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Cobo celebrates his Vuelta win in Madrid

By:
Stephen Farrand
Published:
September 11, 2011, 20:26 BST,
Updated:
September 11, 2011, 21:27 BST
Edition:
First Edition Cycling News, Sunday, September 11, 2011
Race:
Vuelta a España
Juan Jose Cobo (Geox-TMC) celebrates his Vuelta a Espana triumph.

Juan Jose Cobo (Geox-TMC) celebrates his Vuelta a Espana triumph.

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Spaniard talks about his fight with depression

Juan Jose Cobo (Geox-TMC) was mobbed by hundreds of friends and supporters wearing horns and special 'El Bisonte' T-shirts in Madrid, and despite being crowned the winner of the 2011 Vuelta a Espana, he was struggling to understand that he had achieved.

He started the race three weeks ago in Benidorm as a domestique but emerged as Geox-TMC's best rider and went on to take the leader's red jersey by winning atop the gruelling Angliru climb. He then defended a slim 13-second lead on his home roads in the northern Cantabria region and subsequently all the way to Madrid.

Last year he was ready to quit the sport for good and return to being an electrician. Now he has been crowned the winner of the Vuelta by Prince Felipe. "I came to the Vuelta to help Carlos Sastre and Denis Menchov and three weeks later, I’m here to talk about winning the Vuelta, it’s unbelievable!" he said.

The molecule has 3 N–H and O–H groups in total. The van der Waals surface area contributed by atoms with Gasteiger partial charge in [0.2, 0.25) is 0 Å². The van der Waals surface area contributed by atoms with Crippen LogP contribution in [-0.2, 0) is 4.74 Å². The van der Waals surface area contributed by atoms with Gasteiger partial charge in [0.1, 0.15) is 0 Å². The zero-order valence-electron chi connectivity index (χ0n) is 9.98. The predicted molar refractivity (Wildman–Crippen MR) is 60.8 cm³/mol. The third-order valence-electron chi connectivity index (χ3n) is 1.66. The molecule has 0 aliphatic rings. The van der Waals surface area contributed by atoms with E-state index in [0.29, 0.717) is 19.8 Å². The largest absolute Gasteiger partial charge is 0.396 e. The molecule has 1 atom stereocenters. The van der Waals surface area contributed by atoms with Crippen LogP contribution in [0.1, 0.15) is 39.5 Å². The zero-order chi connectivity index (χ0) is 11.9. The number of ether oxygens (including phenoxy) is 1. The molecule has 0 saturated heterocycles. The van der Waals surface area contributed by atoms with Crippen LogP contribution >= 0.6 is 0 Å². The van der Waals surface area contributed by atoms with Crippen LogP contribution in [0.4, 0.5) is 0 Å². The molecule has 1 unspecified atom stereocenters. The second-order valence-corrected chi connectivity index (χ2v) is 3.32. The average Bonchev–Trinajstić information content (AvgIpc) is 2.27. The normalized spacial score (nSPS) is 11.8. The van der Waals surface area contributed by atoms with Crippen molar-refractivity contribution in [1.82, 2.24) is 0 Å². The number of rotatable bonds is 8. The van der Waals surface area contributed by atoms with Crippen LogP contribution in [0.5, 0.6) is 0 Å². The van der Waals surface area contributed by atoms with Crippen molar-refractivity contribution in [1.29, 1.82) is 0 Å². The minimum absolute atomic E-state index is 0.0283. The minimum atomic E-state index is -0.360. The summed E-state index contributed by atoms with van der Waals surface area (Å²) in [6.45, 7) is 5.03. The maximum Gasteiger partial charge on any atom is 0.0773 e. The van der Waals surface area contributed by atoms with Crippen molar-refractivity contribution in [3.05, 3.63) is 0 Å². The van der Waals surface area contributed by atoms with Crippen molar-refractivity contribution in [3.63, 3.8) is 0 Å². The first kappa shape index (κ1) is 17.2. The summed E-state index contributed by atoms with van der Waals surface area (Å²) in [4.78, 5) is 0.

Cobo claimed that his Vuelta win did not happen by chance. "I've known that I was in a good shape since the Tour of Burgos at the beginning of August and I had two weeks after that to improve my condition," he said.

"I suffered a lot on the finish at the Sierra Nevada, I didn’t have the legs. I didn’t have the race rhythm and I was lucky that the headwind neutralized the racing. That day, I was far from imagining that I’d be the eventual winner of the Vuelta. But after that, I didn’t have any worries. But it was harder than it looked like during the two stages in Cantabria and the two stages in the Basque Country."

Fighting depression and future success

Cobo is not embarrassed to talk about his battle with depression and how racing his bike and riding the Vuelta has helped him enormously. "I suffered with depression for 18 months," he said. "The best therapy for me was to come to the Vuelta with no pressure on my shoulders and just try and do my best. I took the red jersey at the top of the Angliru. It was stressful but I also enjoyed being in the lead."

As Cobo entered the anti-doping truck, his fans chanted 'Next year we're going to Paris' and Cobo indicated he would like to test himself outside of Spain.

"I hope this success is a first step towards more consistent riding in the future," he said. "I’ve won races before but I now understand that I can win a Grand Tour if I've got good shape. This Vuelta has motivated to fight for success at the greatest races out there."

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